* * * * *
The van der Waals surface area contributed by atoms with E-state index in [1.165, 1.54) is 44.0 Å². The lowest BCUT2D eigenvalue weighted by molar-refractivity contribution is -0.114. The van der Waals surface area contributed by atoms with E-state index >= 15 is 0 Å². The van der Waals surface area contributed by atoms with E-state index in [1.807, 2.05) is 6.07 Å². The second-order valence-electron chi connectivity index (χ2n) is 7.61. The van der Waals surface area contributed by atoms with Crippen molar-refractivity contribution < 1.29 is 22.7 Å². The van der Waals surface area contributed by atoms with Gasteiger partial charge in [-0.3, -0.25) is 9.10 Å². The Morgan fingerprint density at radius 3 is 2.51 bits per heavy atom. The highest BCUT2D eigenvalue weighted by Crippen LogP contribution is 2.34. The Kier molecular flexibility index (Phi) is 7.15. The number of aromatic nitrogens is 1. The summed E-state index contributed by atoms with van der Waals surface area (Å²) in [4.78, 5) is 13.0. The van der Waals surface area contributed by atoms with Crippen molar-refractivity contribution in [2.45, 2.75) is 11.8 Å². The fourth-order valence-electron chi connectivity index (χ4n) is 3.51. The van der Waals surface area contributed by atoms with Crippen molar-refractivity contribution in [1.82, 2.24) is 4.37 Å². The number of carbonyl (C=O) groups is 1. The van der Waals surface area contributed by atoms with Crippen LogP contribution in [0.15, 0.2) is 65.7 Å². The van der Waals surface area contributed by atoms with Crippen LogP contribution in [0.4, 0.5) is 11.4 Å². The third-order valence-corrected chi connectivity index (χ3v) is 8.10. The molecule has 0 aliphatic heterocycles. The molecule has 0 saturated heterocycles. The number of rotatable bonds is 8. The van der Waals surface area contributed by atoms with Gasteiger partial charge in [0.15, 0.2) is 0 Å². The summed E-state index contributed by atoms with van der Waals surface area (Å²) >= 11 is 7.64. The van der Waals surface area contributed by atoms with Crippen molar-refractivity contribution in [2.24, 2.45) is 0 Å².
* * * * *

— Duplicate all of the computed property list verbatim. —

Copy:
The van der Waals surface area contributed by atoms with E-state index in [1.165, 1.54) is 44.0 Å². The lowest BCUT2D eigenvalue weighted by molar-refractivity contribution is -0.114. The van der Waals surface area contributed by atoms with E-state index >= 15 is 0 Å². The van der Waals surface area contributed by atoms with E-state index in [1.807, 2.05) is 6.07 Å². The second-order valence-electron chi connectivity index (χ2n) is 7.61. The van der Waals surface area contributed by atoms with Crippen molar-refractivity contribution < 1.29 is 22.7 Å². The van der Waals surface area contributed by atoms with Gasteiger partial charge in [-0.3, -0.25) is 9.10 Å². The Morgan fingerprint density at radius 3 is 2.51 bits per heavy atom. The highest BCUT2D eigenvalue weighted by Crippen LogP contribution is 2.34. The Kier molecular flexibility index (Phi) is 7.15. The number of aromatic nitrogens is 1. The summed E-state index contributed by atoms with van der Waals surface area (Å²) in [4.78, 5) is 13.0. The van der Waals surface area contributed by atoms with Crippen molar-refractivity contribution in [2.45, 2.75) is 11.8 Å². The fourth-order valence-electron chi connectivity index (χ4n) is 3.51. The van der Waals surface area contributed by atoms with Crippen molar-refractivity contribution in [1.82, 2.24) is 4.37 Å². The number of carbonyl (C=O) groups is 1. The van der Waals surface area contributed by atoms with Crippen LogP contribution in [0.15, 0.2) is 65.7 Å². The van der Waals surface area contributed by atoms with Crippen LogP contribution in [0.4, 0.5) is 11.4 Å². The third-order valence-corrected chi connectivity index (χ3v) is 8.10. The molecule has 0 aliphatic heterocycles. The molecule has 0 saturated heterocycles. The number of rotatable bonds is 8. The van der Waals surface area contributed by atoms with Gasteiger partial charge in [0.15, 0.2) is 0 Å². The summed E-state index contributed by atoms with van der Waals surface area (Å²) >= 11 is 7.64. The van der Waals surface area contributed by atoms with Crippen molar-refractivity contribution in [2.24, 2.45) is 0 Å².